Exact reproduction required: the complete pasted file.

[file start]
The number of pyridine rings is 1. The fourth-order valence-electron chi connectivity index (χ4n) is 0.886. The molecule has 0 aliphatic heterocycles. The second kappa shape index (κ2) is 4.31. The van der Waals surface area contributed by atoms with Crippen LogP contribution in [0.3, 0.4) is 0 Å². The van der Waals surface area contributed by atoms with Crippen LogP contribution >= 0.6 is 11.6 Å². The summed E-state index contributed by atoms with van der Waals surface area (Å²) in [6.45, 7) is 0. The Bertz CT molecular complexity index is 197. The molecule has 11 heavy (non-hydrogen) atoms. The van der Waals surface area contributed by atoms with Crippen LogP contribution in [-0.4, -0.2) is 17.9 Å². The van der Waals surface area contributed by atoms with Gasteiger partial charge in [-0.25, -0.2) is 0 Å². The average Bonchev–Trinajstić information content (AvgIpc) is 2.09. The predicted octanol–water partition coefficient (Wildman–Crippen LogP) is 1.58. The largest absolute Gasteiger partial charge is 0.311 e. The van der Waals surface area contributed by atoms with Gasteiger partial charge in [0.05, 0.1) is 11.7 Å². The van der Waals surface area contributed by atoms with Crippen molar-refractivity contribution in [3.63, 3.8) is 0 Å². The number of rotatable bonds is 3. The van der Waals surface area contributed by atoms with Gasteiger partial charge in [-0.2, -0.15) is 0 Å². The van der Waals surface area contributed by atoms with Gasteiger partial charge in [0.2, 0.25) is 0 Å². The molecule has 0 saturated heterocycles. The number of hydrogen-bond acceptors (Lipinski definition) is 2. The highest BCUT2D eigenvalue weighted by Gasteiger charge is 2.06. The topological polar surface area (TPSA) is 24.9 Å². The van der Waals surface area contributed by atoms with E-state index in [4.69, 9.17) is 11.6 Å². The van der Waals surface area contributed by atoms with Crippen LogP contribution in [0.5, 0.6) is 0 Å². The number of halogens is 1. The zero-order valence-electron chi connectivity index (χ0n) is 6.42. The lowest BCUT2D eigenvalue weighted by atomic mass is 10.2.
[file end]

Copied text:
The number of pyridine rings is 1. The fourth-order valence-electron chi connectivity index (χ4n) is 0.886. The molecule has 0 aliphatic heterocycles. The second kappa shape index (κ2) is 4.31. The van der Waals surface area contributed by atoms with Crippen LogP contribution in [0.3, 0.4) is 0 Å². The van der Waals surface area contributed by atoms with Crippen LogP contribution >= 0.6 is 11.6 Å². The summed E-state index contributed by atoms with van der Waals surface area (Å²) in [6.45, 7) is 0. The Bertz CT molecular complexity index is 197. The molecule has 11 heavy (non-hydrogen) atoms. The van der Waals surface area contributed by atoms with Crippen LogP contribution in [-0.4, -0.2) is 17.9 Å². The van der Waals surface area contributed by atoms with Gasteiger partial charge in [-0.25, -0.2) is 0 Å². The average Bonchev–Trinajstić information content (AvgIpc) is 2.09. The predicted octanol–water partition coefficient (Wildman–Crippen LogP) is 1.58. The largest absolute Gasteiger partial charge is 0.311 e. The van der Waals surface area contributed by atoms with Gasteiger partial charge in [0.05, 0.1) is 11.7 Å². The van der Waals surface area contributed by atoms with Crippen molar-refractivity contribution in [3.63, 3.8) is 0 Å². The number of rotatable bonds is 3. The van der Waals surface area contributed by atoms with Gasteiger partial charge in [-0.2, -0.15) is 0 Å². The van der Waals surface area contributed by atoms with Gasteiger partial charge in [0.2, 0.25) is 0 Å². The molecule has 0 saturated heterocycles. The number of hydrogen-bond acceptors (Lipinski definition) is 2. The highest BCUT2D eigenvalue weighted by Gasteiger charge is 2.06. The topological polar surface area (TPSA) is 24.9 Å². The van der Waals surface area contributed by atoms with E-state index in [4.69, 9.17) is 11.6 Å². The van der Waals surface area contributed by atoms with Crippen LogP contribution in [0.5, 0.6) is 0 Å². The number of halogens is 1. The zero-order valence-electron chi connectivity index (χ0n) is 6.42. The lowest BCUT2D eigenvalue weighted by atomic mass is 10.2.